I’m at work, it’s March Break and the kids are home for a week. I get a call from my wife who runs and operates her own business sometimes from home. “Your son wants to go dumpster diving.”

“Huh?”

“You heard me,” she continued. “Dumpster diving.”

“Why?”

“He says it could make him money. He can do it as a business.”

“Um, okay I guess. But I’d have to come with him to be safe.”

This is just one of the many conversations that go on in my home. Our kids forever brainstorming ideas on how to make money, pitching everything they can think of, trying to eventually convince their mother and I to invest. Though we’ve had to sit too many elevator pitches by our kids, one thing my wife and I can agree on is there’s no better way we’d want them to spend their time than to dream about running their own business.

I know what you’re thinking and yes, we will let our kids be kids. Video games, play dates, movies, junk food, sports teams, etc., etc. They still do all the things “normal” kids would do at their age. But like many other parents we always wanted to teach our kids the value of working for something. So instead of just giving them “allowance” for chores and other household duties, we encourage them to get creative and think of ways to exchange a product or service for income.

There are many advantages to having your kids learn business principles even before they become teenagers. There are 5 main reasons why we help our kids start businesses:

Give them a reason to use the math skills they learn in school. Let’s be real, as parents, when we were kids we learned about math but rarely did we learn about how to use all types of math in the real world. I hear this all the time from many of my colleagues. Helping your kids run a simple lemonade stand or snow shoveling business gets them to practice simple math equations, budgeting and so on.

 

By teaching them about running a business or becoming an entrepreneur we’re giving them the keys to dream of what their life could possibly look like.

 

Gives them a good basic understanding of how the economic world works. As I mentioned earlier, we want our kids to learn how to work for something if they want it. I believe most parents think the same way. As grown ups we realize no one gives you anything for free. We get paid or compensated for the value we provide whether through our own businesses or places of employment. It’s not enough to teach kids to run a business, but to run a good business. One that provides real value to their customers. Value translates into sales, which in turn makes happy children.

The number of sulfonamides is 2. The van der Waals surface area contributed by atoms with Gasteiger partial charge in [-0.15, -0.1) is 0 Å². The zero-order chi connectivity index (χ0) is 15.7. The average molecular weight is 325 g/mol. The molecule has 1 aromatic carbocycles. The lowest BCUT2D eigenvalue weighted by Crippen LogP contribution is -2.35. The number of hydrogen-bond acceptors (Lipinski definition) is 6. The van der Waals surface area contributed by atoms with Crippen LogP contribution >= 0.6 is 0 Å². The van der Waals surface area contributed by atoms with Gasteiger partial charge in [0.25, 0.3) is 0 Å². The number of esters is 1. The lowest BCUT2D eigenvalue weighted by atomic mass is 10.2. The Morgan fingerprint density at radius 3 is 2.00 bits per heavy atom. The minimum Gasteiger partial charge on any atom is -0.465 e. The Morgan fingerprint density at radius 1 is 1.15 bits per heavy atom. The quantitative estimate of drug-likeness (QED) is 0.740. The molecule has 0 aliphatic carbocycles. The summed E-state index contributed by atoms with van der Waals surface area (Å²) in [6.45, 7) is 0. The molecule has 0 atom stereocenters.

Helps them to be creative and expand their thinking. Almost every other week my 13 year old son comes to me with another concept of a business he wants to run. Like any good father I give him advice as to whether he should pursue it or not. Either way the wheels are turning in his head. He and his 11 year old sister continually use their brain power for something positive instead of negative, or worse yet, being idle.

They can make their own money. Simply put, the more money my kids make, the less money I have to give out in allowance. From what I can see that’s a win-win for everybody! All joking aside, as their parents my wife and I are responsible for making sure our kids have everything they need regarding life necessities. Anything else is icing on the cake. Their businesses can pay for that extra icing.

Lets them see that creating a job is another option in life. We want our kids to know that working for someone isn’t the only option in life. Working for yourself is a real option and not just a pie in the sky dream. It’s something we are embedding in them now so when they get to high school their mentality won’t just be to get into University with the hope of getting a good job. That will of course be one option, but not their only option. By teaching them about running a business or becoming an entrepreneur we’re giving them the keys to dream of what their life could possibly look like.

We don’t have it all figured out when it comes to teaching our kids about the dollars and cents of business excellence. But we do know we don’t want our kids to be trapped in the “ideal” box of what it means to have a career in the future. Opening their minds to the many other possibilities in life is one of the keys to raising happy, healthy (and hopefully wealthy) children.